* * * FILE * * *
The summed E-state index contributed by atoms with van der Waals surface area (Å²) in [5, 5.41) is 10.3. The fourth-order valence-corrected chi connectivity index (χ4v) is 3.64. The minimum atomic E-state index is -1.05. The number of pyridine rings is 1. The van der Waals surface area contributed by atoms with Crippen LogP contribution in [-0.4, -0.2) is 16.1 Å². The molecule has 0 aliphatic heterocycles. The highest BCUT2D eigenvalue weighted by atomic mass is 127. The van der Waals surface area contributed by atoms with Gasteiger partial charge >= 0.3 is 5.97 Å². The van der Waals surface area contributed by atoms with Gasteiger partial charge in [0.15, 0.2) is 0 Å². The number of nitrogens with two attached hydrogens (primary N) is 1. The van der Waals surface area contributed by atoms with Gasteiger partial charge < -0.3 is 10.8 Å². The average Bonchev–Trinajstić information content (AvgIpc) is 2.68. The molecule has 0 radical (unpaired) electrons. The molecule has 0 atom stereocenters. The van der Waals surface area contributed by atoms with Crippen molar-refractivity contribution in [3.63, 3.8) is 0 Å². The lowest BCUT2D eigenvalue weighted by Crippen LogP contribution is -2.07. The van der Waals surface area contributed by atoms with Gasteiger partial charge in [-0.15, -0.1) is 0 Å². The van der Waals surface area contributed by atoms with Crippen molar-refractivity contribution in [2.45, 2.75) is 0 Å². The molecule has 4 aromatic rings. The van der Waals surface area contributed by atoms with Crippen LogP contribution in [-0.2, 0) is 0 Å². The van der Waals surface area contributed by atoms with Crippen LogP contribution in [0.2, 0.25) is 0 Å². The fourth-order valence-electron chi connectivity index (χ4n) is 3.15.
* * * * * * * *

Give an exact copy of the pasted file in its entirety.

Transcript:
The summed E-state index contributed by atoms with van der Waals surface area (Å²) in [5, 5.41) is 10.3. The fourth-order valence-corrected chi connectivity index (χ4v) is 3.64. The minimum atomic E-state index is -1.05. The number of pyridine rings is 1. The van der Waals surface area contributed by atoms with Crippen LogP contribution in [-0.4, -0.2) is 16.1 Å². The molecule has 0 aliphatic heterocycles. The highest BCUT2D eigenvalue weighted by atomic mass is 127. The van der Waals surface area contributed by atoms with Gasteiger partial charge >= 0.3 is 5.97 Å². The van der Waals surface area contributed by atoms with Gasteiger partial charge in [0.15, 0.2) is 0 Å². The number of nitrogens with two attached hydrogens (primary N) is 1. The van der Waals surface area contributed by atoms with Gasteiger partial charge < -0.3 is 10.8 Å². The average Bonchev–Trinajstić information content (AvgIpc) is 2.68. The molecule has 0 radical (unpaired) electrons. The molecule has 0 atom stereocenters. The van der Waals surface area contributed by atoms with Crippen molar-refractivity contribution in [3.63, 3.8) is 0 Å². The lowest BCUT2D eigenvalue weighted by Crippen LogP contribution is -2.07. The van der Waals surface area contributed by atoms with Gasteiger partial charge in [-0.15, -0.1) is 0 Å². The van der Waals surface area contributed by atoms with Crippen molar-refractivity contribution in [2.45, 2.75) is 0 Å². The molecule has 4 aromatic rings. The van der Waals surface area contributed by atoms with Crippen LogP contribution in [-0.2, 0) is 0 Å². The van der Waals surface area contributed by atoms with Crippen LogP contribution in [0.2, 0.25) is 0 Å². The fourth-order valence-electron chi connectivity index (χ4n) is 3.15.